Old Edinburgh Ghost Stories and History Tour

From US$475 privately
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Tour Details
Duration
3 hours
Product Type
Tour
Venues
  • Edinburgh Castle
  • Greyfriars Tolbooth and Highland Kirk
  • High Kirk of St Giles
  • National Museum of Scotland
Photos & Highlights
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Tour Description
Edinburgh is haunted. Few cities boast such an entanglement with ghosts, the macabre, and the supernatural. The birthplace of Dr. Jekyll and Mr. Hyde, in Edinburgh, as literary son Robert Louis Stevenson once said, “Only a few inches separate the living from the dead.” In fact, an 1842 article boasted that Scotland was "more infested with ghosts than any other part of Europe," adding that these ghosts were uglier, rowdier, and all-round more horrible than ghosts from any other nation. This Edinburgh Ghost Tour explores the rich history of Scottish ghost stories, using Edinburgh’s Old Town as a backdrop. Not only will we explore this history of the supernatural in Scotland, but we'll learn a bit more about Scottish identity and history, using the critical lens of ghost stories as a means of better understanding this fascinating city.


  • Insider's view of Edinburgh's Dark History
  • Visits Greyfriar Kirkyard, St. Giles’ Cathedral, and the National Museum
  • Edinburgh Ghost Tour led by a historian

Edinburgh Ghost Tour

We’ll begin our eerie exploration at St Giles’ Cathedral, the religious and philosophical center of Edinburgh. Here our guide will set the scene by bringing us back to the dramatic period of the Reformation, when Scotland abandoned Catholicism in favor of Calvinism and Presbyterianism, and ghosts were declared unorthodox in the wake of the new religion. As we view the Cathedral we’ll discuss several key ghost stories and how they connect with religion. We’ll also learn how, uniquely, a century later there was a move towards rehabilitating ghosts. We will discuss why this happened, and how ghosts could be used as tools of religious propaganda. Our explorations will also take us to nearby Mary King’s Close, an old 17th-century alleyway famous for ghosts, many of which were recorded in 1685 by the natural philosopher George Sinclair.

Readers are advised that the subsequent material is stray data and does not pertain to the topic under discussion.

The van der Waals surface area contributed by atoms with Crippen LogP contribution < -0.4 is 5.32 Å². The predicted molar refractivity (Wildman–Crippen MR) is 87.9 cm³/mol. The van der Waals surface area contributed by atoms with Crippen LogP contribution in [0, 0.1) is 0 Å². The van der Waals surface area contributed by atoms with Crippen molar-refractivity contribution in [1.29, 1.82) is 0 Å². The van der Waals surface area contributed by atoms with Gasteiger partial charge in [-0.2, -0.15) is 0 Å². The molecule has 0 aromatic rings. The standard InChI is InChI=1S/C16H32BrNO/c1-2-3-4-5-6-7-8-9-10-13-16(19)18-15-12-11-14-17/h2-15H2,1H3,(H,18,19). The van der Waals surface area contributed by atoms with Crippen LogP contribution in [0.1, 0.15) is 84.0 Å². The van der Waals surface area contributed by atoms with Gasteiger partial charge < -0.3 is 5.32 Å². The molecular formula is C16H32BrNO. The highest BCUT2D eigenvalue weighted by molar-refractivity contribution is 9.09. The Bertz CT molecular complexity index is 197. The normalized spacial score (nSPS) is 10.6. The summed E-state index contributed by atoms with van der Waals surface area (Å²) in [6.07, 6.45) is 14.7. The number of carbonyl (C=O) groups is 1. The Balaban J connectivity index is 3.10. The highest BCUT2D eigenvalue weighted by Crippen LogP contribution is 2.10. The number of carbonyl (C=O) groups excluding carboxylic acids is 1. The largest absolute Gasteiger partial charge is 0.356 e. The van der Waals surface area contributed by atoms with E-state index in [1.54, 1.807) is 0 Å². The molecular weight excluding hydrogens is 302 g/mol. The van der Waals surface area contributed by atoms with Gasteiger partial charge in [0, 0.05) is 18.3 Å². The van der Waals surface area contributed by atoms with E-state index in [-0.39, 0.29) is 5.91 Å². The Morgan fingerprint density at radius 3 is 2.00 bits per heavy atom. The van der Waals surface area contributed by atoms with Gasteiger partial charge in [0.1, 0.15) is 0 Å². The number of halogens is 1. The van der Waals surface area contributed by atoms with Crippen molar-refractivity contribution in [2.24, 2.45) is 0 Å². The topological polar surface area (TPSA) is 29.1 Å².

An Enlightened Fascination with Ghosts

From here, our journey will take us along the Royal Mile, an area of the city covered on our Old Town Edinburgh Tour. However, in this case, our focus will be on the path to Edinburgh Castle and the notable stops along the way famous for executions. As we walk along, our guide will introduce us to the work of the philosopher David Hume and the Scottish Enlightenment, and how this golden period in Scottish history impacted supernatural belief causing ghosts to go out of fashion again.


Once on the esplanade of Edinburgh Castle, using original texts and drawings, we’ll explore how, in the 18th and 19th centuries, ghosts started becoming linked to a specific place. We’ll tell the first known tale of a ghost haunting a Scottish castle, and how the iconography of ghosts changed from zombie-like revenants to the more familiar “white sheet” ghost.


The Evolution of Ghost Stories

Through a selection of stories, we will trace how ghosts have evolved from violent walking corpses to ethereal spirits. We will also reflect a little on Scotland’s broader supernatural history, particularly the sorry story of the early modern witch-hunts. After this chronological overview, we will visit some sites that are associated with particular ghost stories. In the Grassmarket we will learn about Major Thomas Weir and his sister Jean, who were accused of incest and witchcraft and were said to haunt the area after their executions. If we’re lucky, we may even meet the Major and Jean.


Greyfriars Kirkyard

In Greyfriars Kirkyard we will view the grave of the physician Archibald Pitcairne, a noted scholar and physician known for both his anatomical studies and ghostly companion. We will also see the mausoleum of George Mackenzie. Hated in his time for persecuting the Scottish Covenanters, he remained a local celebrity after his death because of the eerie stories about his tomb.


National Museum of Scotland

Lastly, we will pay a visit to the National Museum of Scotland. Here we will look at a few artifacts that reflect on the history of the supernatural, including the ‘witch’s bridle,’ folk charms, and the mysterious Arthur’s Seat coffins, perhaps made to appease the ghosts of Burke and Hare’s victims. There will be time along the way to sit down, have a cup of tea, and talk in more depth about the role ghosts have played in Scottish culture. We'll emerge from this tour with a better understanding of Scotland's supernatural past and some fascinating stories about some of the most notable local ghosts.


Where You'll Start
(4.9) 31 Reviews

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Our guide was incredibly knowledgeable and animated. We all loved it!
Ruaridh was our guide yesterday, and he was amazing; he is a very knowledgeable and kind guide! He showed us many points that connected to each other (through history, love affairs, intrigue, etc.) as you could see them within eyesight of each other. Would highly recommend to see history in Edinburgh that many would never get to learn.
Irene was spectacular, her knowledge on Scottish history was amazing. At the same time she spoke fluent Spanish which made our discussion very beneficial.

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